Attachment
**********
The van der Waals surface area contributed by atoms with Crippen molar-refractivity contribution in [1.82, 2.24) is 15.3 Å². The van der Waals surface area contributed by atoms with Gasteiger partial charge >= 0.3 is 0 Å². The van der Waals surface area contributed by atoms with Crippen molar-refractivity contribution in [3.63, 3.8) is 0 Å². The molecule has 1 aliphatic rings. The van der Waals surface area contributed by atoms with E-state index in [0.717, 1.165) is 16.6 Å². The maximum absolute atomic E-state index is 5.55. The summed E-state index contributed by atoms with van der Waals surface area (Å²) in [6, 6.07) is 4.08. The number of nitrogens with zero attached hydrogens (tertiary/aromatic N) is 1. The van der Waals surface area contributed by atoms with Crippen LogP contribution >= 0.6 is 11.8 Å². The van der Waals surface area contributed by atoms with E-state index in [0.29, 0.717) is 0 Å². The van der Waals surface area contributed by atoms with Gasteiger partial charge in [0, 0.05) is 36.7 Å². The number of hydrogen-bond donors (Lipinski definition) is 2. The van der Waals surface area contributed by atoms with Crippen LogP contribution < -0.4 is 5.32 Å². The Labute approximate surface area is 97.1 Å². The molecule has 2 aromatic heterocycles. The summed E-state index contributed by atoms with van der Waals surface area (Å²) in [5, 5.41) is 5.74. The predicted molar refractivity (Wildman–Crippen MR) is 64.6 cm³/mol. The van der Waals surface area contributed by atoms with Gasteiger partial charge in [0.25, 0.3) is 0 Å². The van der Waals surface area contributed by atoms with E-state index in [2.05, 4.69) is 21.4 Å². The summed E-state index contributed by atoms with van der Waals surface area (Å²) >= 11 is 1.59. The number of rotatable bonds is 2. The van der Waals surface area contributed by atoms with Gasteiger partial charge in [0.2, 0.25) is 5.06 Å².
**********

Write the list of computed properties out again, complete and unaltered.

The van der Waals surface area contributed by atoms with Crippen molar-refractivity contribution in [1.82, 2.24) is 15.3 Å². The van der Waals surface area contributed by atoms with Gasteiger partial charge >= 0.3 is 0 Å². The van der Waals surface area contributed by atoms with Crippen molar-refractivity contribution in [3.63, 3.8) is 0 Å². The molecule has 1 aliphatic rings. The van der Waals surface area contributed by atoms with E-state index in [0.717, 1.165) is 16.6 Å². The maximum absolute atomic E-state index is 5.55. The summed E-state index contributed by atoms with van der Waals surface area (Å²) in [6, 6.07) is 4.08. The number of nitrogens with zero attached hydrogens (tertiary/aromatic N) is 1. The van der Waals surface area contributed by atoms with Crippen LogP contribution >= 0.6 is 11.8 Å². The van der Waals surface area contributed by atoms with E-state index in [0.29, 0.717) is 0 Å². The van der Waals surface area contributed by atoms with Gasteiger partial charge in [0, 0.05) is 36.7 Å². The number of hydrogen-bond donors (Lipinski definition) is 2. The van der Waals surface area contributed by atoms with Crippen LogP contribution < -0.4 is 5.32 Å². The Labute approximate surface area is 97.1 Å². The molecule has 2 aromatic heterocycles. The summed E-state index contributed by atoms with van der Waals surface area (Å²) in [5, 5.41) is 5.74. The predicted molar refractivity (Wildman–Crippen MR) is 64.6 cm³/mol. The van der Waals surface area contributed by atoms with Gasteiger partial charge in [0.25, 0.3) is 0 Å². The van der Waals surface area contributed by atoms with E-state index in [2.05, 4.69) is 21.4 Å². The summed E-state index contributed by atoms with van der Waals surface area (Å²) >= 11 is 1.59. The number of rotatable bonds is 2. The van der Waals surface area contributed by atoms with Gasteiger partial charge in [0.2, 0.25) is 5.06 Å².